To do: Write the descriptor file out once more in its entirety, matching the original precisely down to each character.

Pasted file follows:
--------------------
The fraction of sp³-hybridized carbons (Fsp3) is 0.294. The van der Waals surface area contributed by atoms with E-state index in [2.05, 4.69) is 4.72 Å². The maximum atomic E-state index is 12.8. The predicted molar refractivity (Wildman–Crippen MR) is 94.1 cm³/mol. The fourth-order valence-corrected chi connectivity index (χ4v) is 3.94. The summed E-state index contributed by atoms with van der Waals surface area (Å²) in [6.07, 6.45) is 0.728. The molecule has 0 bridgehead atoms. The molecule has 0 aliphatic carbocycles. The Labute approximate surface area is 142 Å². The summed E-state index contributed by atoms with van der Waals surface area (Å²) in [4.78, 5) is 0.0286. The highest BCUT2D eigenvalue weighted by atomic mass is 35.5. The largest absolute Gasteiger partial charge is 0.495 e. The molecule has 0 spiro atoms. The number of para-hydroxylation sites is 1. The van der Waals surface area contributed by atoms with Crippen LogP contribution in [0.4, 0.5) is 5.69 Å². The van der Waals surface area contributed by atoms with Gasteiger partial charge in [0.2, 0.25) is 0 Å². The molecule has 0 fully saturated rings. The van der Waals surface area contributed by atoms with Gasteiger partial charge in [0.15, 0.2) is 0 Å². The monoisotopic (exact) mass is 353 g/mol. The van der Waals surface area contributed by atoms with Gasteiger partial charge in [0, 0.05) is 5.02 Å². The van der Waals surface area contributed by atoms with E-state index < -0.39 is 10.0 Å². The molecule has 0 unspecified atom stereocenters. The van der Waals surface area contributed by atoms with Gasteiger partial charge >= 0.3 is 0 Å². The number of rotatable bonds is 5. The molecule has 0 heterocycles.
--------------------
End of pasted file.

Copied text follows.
The fraction of sp³-hybridized carbons (Fsp3) is 0.294. The van der Waals surface area contributed by atoms with E-state index in [2.05, 4.69) is 4.72 Å². The maximum atomic E-state index is 12.8. The predicted molar refractivity (Wildman–Crippen MR) is 94.1 cm³/mol. The fourth-order valence-corrected chi connectivity index (χ4v) is 3.94. The summed E-state index contributed by atoms with van der Waals surface area (Å²) in [6.07, 6.45) is 0.728. The molecule has 0 bridgehead atoms. The molecule has 0 aliphatic carbocycles. The Labute approximate surface area is 142 Å². The summed E-state index contributed by atoms with van der Waals surface area (Å²) in [4.78, 5) is 0.0286. The highest BCUT2D eigenvalue weighted by atomic mass is 35.5. The largest absolute Gasteiger partial charge is 0.495 e. The molecule has 0 spiro atoms. The number of para-hydroxylation sites is 1. The van der Waals surface area contributed by atoms with Crippen LogP contribution in [0.4, 0.5) is 5.69 Å². The van der Waals surface area contributed by atoms with Gasteiger partial charge in [0.2, 0.25) is 0 Å². The molecule has 0 fully saturated rings. The van der Waals surface area contributed by atoms with Gasteiger partial charge in [0.15, 0.2) is 0 Å². The monoisotopic (exact) mass is 353 g/mol. The van der Waals surface area contributed by atoms with Gasteiger partial charge in [0, 0.05) is 5.02 Å². The van der Waals surface area contributed by atoms with E-state index < -0.39 is 10.0 Å². The molecule has 0 unspecified atom stereocenters. The van der Waals surface area contributed by atoms with Gasteiger partial charge >= 0.3 is 0 Å². The number of rotatable bonds is 5. The molecule has 0 heterocycles.